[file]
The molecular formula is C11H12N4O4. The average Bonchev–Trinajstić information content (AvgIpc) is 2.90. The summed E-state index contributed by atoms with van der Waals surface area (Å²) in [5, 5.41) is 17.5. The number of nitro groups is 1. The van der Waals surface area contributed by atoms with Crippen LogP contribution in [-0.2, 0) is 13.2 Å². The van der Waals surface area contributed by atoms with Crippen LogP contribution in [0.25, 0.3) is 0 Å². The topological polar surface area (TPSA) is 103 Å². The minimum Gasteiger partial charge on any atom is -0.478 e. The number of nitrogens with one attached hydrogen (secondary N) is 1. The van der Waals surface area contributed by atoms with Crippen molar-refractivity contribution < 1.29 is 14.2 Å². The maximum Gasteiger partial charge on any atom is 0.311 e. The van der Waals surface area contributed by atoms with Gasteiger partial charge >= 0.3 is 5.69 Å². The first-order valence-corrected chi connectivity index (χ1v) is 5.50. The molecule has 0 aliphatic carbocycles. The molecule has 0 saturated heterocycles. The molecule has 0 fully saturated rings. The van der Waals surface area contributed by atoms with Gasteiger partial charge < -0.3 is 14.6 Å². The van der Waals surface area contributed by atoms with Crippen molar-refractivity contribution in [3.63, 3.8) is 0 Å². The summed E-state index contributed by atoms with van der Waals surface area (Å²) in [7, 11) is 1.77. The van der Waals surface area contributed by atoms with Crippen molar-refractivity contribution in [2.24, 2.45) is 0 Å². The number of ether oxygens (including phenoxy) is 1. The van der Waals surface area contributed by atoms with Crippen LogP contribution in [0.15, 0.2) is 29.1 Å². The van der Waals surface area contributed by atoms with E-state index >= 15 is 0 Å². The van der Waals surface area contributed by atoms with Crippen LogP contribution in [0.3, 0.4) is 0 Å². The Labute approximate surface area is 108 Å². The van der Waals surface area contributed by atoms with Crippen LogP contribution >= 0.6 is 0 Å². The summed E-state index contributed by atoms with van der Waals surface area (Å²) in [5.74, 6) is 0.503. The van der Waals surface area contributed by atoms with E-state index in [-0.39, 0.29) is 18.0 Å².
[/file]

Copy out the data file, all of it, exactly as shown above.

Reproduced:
The molecular formula is C11H12N4O4. The average Bonchev–Trinajstić information content (AvgIpc) is 2.90. The summed E-state index contributed by atoms with van der Waals surface area (Å²) in [5, 5.41) is 17.5. The number of nitro groups is 1. The van der Waals surface area contributed by atoms with Crippen LogP contribution in [-0.2, 0) is 13.2 Å². The van der Waals surface area contributed by atoms with Crippen LogP contribution in [0.25, 0.3) is 0 Å². The topological polar surface area (TPSA) is 103 Å². The minimum Gasteiger partial charge on any atom is -0.478 e. The number of nitrogens with one attached hydrogen (secondary N) is 1. The van der Waals surface area contributed by atoms with Crippen molar-refractivity contribution < 1.29 is 14.2 Å². The maximum Gasteiger partial charge on any atom is 0.311 e. The van der Waals surface area contributed by atoms with Gasteiger partial charge >= 0.3 is 5.69 Å². The first-order valence-corrected chi connectivity index (χ1v) is 5.50. The molecule has 0 aliphatic carbocycles. The molecule has 0 saturated heterocycles. The molecule has 0 fully saturated rings. The van der Waals surface area contributed by atoms with Gasteiger partial charge < -0.3 is 14.6 Å². The van der Waals surface area contributed by atoms with Crippen molar-refractivity contribution in [3.63, 3.8) is 0 Å². The summed E-state index contributed by atoms with van der Waals surface area (Å²) in [7, 11) is 1.77. The van der Waals surface area contributed by atoms with Crippen molar-refractivity contribution in [2.24, 2.45) is 0 Å². The number of ether oxygens (including phenoxy) is 1. The van der Waals surface area contributed by atoms with Crippen LogP contribution in [0.15, 0.2) is 29.1 Å². The van der Waals surface area contributed by atoms with E-state index >= 15 is 0 Å². The van der Waals surface area contributed by atoms with Crippen LogP contribution in [0.3, 0.4) is 0 Å². The Labute approximate surface area is 108 Å². The van der Waals surface area contributed by atoms with Crippen LogP contribution >= 0.6 is 0 Å². The summed E-state index contributed by atoms with van der Waals surface area (Å²) in [5.74, 6) is 0.503. The van der Waals surface area contributed by atoms with E-state index in [-0.39, 0.29) is 18.0 Å².